I have serious issues with Warren Buffett but when he sold The Washington Post to Jeff Bezos I sensed that it was probably a good move for Buffett. Originally Buffett bought The Post because it was the chosen news source within the power circles of Washington DC. In addition to this important factor Washpo had a strong readership based in a wealthy city. Good for ad revenue. There was deep value in the publication. But, to Buffett’s credit he probably sensed the winds shifting (even if he did think Hillary was going to win) and sold The Post when he could before the real serious decline in value became too obvious and too expensive even for someone who wanted to revamp the newspaper for delivery on Kindle devices.
One of the common counters to the call for sound money (a real gold standard) is the quip; “What’s the real golden rule? Whoever has the gold makes the rules.” And then some silly half baked mix of Keynesianism and Marxism usually follows along with whatever the commentor picked up in their Econ 102 course years ago.
But the truth is gold rewards thrift (which many of the ruling economists despise, they want you to spend at all costs) and hard work.
Savers, you can forget about opting out of the stock market. If you want any kind of return you will get in the market and you will like it. So what if artificially repressed rates are crushing you? So what? Do you think you matter? Most of you savers will be dead soon anyway. You and your bank CDs. How quaint. Now pony up and buy some more stock grandma. Oh I’m sorry? You think there’s too much risk in the market?
“Now just do everything that is written down here and you are in the club. You want to be in the club don’t you Barack?”
In a previous post we noted that if the Koch Brothers really wanted to get even richer they’d be calling for larger government not a smaller one. Big government, absolutely, indisputably works for the already rich and connected. A small government which allows room for entrepreneurs and innovation on the other hand works for the middle class and those who are willing to work hard.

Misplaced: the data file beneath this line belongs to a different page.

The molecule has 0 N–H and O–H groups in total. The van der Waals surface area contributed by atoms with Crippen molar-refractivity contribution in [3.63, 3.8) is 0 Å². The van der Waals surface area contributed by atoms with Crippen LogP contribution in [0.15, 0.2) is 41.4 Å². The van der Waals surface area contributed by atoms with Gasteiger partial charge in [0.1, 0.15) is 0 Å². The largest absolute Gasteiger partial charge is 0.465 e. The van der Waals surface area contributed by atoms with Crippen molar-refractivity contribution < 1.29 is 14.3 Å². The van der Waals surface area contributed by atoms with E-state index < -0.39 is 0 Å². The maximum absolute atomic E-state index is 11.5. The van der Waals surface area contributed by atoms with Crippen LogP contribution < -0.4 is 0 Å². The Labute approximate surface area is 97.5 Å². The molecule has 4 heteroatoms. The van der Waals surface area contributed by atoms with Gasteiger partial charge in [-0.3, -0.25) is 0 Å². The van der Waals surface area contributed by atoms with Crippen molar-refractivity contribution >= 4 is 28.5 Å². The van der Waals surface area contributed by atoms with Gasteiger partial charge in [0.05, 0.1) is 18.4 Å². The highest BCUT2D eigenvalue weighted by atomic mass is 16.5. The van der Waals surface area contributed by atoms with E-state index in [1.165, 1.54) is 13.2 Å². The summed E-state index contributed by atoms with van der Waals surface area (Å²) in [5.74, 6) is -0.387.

Obama knows in the end who butters his bread. Obama loves him some corporations and he gave a nod to a few last night. But in the State of the Union Address the president failed to mention many of the other companies which have shown him favor and which his administration has smiled upon.
And he has.
Obama has a good game going, which mostly fools his progressive base. While railing against “corporate greed” he happily cozies up with the corporate greedy. It’s where the money is after all.
As usual, he only gives you partial information. This enables him to put a positive spin on what is happening.
Did the father of today’s crony capitalist economic policies invent some of today’s most successful personal investment strategies?
Easy for you to say Mr. CEO.
OK all you billionaires out there who worry about paying a lower percentage of your income in taxes than your secretary, here’s your chance to pony up—for the country.
The House of Representatives just passed the Buffett Rule Act with a voice vote. Now Warren Buffett, Bill Gates, and Ted Turner (is he still a billionaire?) can give all they want to Uncle Sam just by checking a box and writing in a number.
The “Buffett Rule” would raise income taxes on those who earn over $1 million per year to 30%.
The president says (publicly) that it’s not about “fairness” or income redistribution, it is about closing the deficit. He admits that it won’t solve the problem but that the rule would be “a move in the right direction.”
Yes, that makes sense. It’s not like we have a bloated and antiquated New Dealish, centrally planned, government behemoth that gobbles up tax dollars and produces little in return or anything.
Legends don’t come much bigger than Warren Buffett. The man in Omaha, player of the ukulele, value investor, advocate of taxing the rich, friend of Barrack Obama, King of Crony Capitalism.
Wait, what was that last bit?
Yes, sadly Warren Buffett is not the advocate for capitalism and economic fair play that many of us thought he was. He is right up there, and perhaps surpasses Jeffery Imelt of General Electric, for the title of King of Crony Capitalism.